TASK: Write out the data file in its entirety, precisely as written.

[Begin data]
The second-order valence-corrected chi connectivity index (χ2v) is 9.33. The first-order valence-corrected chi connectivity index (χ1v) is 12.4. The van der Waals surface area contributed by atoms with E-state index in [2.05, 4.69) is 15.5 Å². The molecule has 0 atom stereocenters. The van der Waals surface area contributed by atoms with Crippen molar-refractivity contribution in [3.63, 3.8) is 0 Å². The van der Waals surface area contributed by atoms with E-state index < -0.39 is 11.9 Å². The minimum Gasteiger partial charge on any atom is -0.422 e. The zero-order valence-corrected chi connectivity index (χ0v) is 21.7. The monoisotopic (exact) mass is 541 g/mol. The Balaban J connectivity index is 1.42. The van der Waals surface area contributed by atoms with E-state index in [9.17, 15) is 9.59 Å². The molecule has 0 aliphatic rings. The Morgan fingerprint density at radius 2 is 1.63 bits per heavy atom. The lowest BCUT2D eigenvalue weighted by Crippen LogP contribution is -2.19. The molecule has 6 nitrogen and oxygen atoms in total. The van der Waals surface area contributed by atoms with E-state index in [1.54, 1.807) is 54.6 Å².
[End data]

The second-order valence-corrected chi connectivity index (χ2v) is 9.33. The first-order valence-corrected chi connectivity index (χ1v) is 12.4. The van der Waals surface area contributed by atoms with E-state index in [2.05, 4.69) is 15.5 Å². The molecule has 0 atom stereocenters. The van der Waals surface area contributed by atoms with Crippen molar-refractivity contribution in [3.63, 3.8) is 0 Å². The van der Waals surface area contributed by atoms with E-state index < -0.39 is 11.9 Å². The minimum Gasteiger partial charge on any atom is -0.422 e. The zero-order valence-corrected chi connectivity index (χ0v) is 21.7. The monoisotopic (exact) mass is 541 g/mol. The Balaban J connectivity index is 1.42. The van der Waals surface area contributed by atoms with E-state index in [9.17, 15) is 9.59 Å². The molecule has 0 aliphatic rings. The Morgan fingerprint density at radius 2 is 1.63 bits per heavy atom. The lowest BCUT2D eigenvalue weighted by Crippen LogP contribution is -2.19. The molecule has 6 nitrogen and oxygen atoms in total. The van der Waals surface area contributed by atoms with E-state index in [1.54, 1.807) is 54.6 Å².